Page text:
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Boeing's Sweet Vision For SUGAR Concepts

The concept vehicles proposed could potentially enter service within 15 to 20 years.

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NASA’s Fundamental Aeronautics Program was launched with the goal of visualizing future passenger airplanes with greatly reduced fuel consumption, noise, and emissions. The concept vehicles proposed could potentially enter service within 15 to 20 years.

One of these concepts, the SUGAR Volt, is being developed through the Subsonic Ultra Green Aircraft Research (SUGAR) program, a line of research being pursued by Boeing as part of NASA’s Fundamental Aeronautics Program.

While the Volt is the current model under development, various SUGAR concepts studied throughout the process included, the SUGAR Freeze, which explored power by liquefied natural gas; the SUGAR High which featured a truss braced wing; and the SUGAR Volt with a hybrid electric propulsion system.

Besides Boeing Research and Technology and Boeing Commercial Airplanes, other companies involved with the program, include GE, Georgia Tech, Virginia Tech, NextGen Aeronautics, MicroCraft, and Tri-Models. Additionally, NASA experts were both active participants and test facility providers.

The GL-10 prototype takes off in hover mode like a helicopter. (Image credit: NASA Langley/David C. Bowman)

Boeing’s contract was awarded in 2008 with Phase I, and is funded through 2016 into Phase III. After narrowing the concept ideas, the SUGAR Volt concept was studied in Phase I and II from 2008 to 2014.

The last milestone for the SUGAR team will be conducting high speed aerodynamic tests of the truss braced wing design in 2016, as well as publishing the Phase III Final Report.

Boeing recently presented its research and development efforts at the 2015 Paris Air Show in June, specifically, the alternative propulsion systems that are being developed as part of the SUGAR concept program. “We’re building on gains we’ve made on our newest airplanes to raise the bar for our next generation of airplanes,” says Mike Sinnett, vice president of Product Development, Boeing Commercial Airplanes.

SUGAR Volt Design

The SUGAR Volt concept grew from abstract ideas paired with several realistic aircraft designs, called “vision vehicles,” that are used to focus and evaluate the technology’s development.

“We started with ideas on a white board, then progressed to back-of-the-envelope calculations, spreadsheet tools, then finally transitioned to our standard design tools for CAD, aircraft performance, structural analysis, etc., making modifications all along the way for the unique aspects of our designs,” explains Dr. Marty Bradley, Technical Fellow, Boeing Commercial Airplanes, Advanced Concepts.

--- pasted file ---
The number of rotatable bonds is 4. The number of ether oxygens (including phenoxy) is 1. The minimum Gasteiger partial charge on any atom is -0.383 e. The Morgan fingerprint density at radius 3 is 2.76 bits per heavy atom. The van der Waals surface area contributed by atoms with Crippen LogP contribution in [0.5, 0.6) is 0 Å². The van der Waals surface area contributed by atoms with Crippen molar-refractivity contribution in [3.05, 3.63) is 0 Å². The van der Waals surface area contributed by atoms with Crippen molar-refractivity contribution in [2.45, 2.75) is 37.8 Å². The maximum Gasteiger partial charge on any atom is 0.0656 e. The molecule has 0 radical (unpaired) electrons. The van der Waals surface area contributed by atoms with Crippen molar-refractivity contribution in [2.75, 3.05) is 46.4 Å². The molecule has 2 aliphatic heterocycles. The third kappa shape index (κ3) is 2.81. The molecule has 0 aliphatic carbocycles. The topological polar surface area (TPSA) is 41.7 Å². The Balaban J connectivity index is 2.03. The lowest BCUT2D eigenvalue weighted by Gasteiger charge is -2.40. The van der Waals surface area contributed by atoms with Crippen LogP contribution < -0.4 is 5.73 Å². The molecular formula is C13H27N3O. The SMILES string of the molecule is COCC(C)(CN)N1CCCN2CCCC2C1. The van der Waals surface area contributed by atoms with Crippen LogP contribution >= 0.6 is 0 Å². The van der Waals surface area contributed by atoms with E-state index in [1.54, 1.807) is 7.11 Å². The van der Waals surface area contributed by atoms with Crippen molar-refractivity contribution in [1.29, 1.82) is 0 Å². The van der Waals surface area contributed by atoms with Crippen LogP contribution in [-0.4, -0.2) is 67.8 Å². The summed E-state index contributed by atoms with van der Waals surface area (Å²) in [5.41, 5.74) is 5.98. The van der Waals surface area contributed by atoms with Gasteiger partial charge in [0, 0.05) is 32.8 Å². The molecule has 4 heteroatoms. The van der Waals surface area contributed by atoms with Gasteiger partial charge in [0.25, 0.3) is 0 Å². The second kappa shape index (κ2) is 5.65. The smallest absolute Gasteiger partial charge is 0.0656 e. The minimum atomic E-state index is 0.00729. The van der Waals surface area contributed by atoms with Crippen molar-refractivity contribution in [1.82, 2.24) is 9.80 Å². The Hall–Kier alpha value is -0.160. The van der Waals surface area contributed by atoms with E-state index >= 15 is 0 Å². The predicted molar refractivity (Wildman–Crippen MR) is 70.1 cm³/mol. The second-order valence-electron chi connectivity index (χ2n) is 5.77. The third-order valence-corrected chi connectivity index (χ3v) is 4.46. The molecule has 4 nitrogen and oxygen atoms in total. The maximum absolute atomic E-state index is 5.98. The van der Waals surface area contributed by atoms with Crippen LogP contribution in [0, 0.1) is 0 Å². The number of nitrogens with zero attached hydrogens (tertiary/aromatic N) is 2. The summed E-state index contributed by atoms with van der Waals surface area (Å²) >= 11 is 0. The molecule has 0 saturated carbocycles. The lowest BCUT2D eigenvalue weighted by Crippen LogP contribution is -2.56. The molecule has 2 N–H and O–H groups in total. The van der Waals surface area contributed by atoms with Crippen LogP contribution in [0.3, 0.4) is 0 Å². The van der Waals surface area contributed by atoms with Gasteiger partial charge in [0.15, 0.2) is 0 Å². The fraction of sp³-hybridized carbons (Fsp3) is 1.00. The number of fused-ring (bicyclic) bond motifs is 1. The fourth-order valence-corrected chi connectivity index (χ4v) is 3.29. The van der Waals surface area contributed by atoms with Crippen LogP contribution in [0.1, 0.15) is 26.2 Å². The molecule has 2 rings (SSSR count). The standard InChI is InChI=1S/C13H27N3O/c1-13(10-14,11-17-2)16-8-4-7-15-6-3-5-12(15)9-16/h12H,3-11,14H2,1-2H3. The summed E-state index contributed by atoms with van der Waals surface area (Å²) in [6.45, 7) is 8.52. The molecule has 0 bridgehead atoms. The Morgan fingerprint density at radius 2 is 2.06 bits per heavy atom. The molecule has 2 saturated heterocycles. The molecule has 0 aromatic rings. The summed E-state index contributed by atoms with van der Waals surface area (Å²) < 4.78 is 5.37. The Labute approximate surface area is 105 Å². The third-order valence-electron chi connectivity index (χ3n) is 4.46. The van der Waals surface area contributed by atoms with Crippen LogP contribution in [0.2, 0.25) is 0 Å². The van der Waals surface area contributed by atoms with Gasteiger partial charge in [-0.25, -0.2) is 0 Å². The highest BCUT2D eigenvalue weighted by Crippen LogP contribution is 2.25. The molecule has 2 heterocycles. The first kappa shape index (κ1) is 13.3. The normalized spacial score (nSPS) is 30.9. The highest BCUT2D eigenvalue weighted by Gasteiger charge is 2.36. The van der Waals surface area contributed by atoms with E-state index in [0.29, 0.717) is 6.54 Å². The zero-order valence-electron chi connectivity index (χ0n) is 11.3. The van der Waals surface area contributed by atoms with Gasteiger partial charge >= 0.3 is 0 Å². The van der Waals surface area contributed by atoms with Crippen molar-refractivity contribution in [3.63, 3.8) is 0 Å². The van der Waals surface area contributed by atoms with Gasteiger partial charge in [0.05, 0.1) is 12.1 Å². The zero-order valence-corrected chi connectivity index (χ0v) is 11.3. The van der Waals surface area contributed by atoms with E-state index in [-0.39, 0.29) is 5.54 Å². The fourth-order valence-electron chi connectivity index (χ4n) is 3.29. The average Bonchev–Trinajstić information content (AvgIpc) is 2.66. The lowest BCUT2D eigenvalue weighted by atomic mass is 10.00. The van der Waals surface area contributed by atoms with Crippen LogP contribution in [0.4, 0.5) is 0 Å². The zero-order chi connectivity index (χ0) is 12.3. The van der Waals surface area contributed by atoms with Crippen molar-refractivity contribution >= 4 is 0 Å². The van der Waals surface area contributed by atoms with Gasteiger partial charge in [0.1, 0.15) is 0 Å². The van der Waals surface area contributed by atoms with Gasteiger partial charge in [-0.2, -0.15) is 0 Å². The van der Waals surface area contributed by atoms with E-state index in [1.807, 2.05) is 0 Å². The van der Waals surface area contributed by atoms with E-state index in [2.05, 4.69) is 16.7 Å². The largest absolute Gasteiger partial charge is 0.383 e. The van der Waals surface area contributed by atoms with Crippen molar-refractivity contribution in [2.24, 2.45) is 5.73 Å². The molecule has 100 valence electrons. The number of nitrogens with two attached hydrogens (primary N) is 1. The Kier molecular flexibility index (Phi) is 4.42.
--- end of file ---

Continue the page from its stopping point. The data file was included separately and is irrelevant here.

Once the team had completed the vision vehicle configurations, they designed sub-scale models to test the key structural and aerodynamic performance metrics.

“The SUGAR concepts were developed by bundling together advanced aerodynamic structures, propulsion, and systems technologies, and integrating them into advanced configurations,” explains Bradley.

According to Bradley, the biggest design challenge in developing the SUGAR Volt was the aircraft-level optimization of the hybrid electric system.

“There are many design variables, including turbine and electric motor size and battery performance and size,” explains Bradley. “You are trying to minimize fuel consumption, but also energy use, lifecycle emissions, and operating cost; all the while maintaining airliner mission requirements.”

Engineers at NASA’s Langley Research Center test a 15% scale model in its Transonic Dynamics Tunnel, a unique wind tunnel for testing at transonic speeds. The 13-foot semi-span model was used to assess the aeroelastic qualities (how an aircraft flexes during flight in response to aerodynamic forces) of the truss-braced wing (TBW) configuration. (Image credit: NASA Langley/Sandie Gibbs)

In the design, the hybrid electric system adjoins an electric motor to the vehicle’s turbine fan shaft and would allow the fuel to be throttled back (or even turned off) during periods of the flight in order to reduce emissions. Energy is stored in battery pods located on the wings for an ideal weight and balance distribution.

To further increase fuel consumption through improved aerodynamics, the SUGAR Volt also features a truss braced wing that enables a higher span, aspect ratio, and lift-to-drag ratio.

“The strut bracing significantly reduces the weight penalty for increasing span, so the aircraft will optimize to a higher span and better aerodynamic efficiency than a conventional cantilever wing aircraft,” explains Bradley.

The SUGAR Volt concept’s foldable wings, advanced jet engines, and battery pods each enable reduced fuel burn, greenhouse gases, NOx (mono-nitrogen oxides) emissions, noise, and field length. Most importantly, these features have already been adapted for use in various other NASA programs.

“A lot of the results from the SUGAR study were used to help NASA define their technology research and development roadmaps,” explains Bradley. “SUGAR technologies will live on in the technology research activities in high span wings and hybrid electric propulsion that are continuing at organizations around the world.”

This article originally appeared in the July/August print edition of PD&D.

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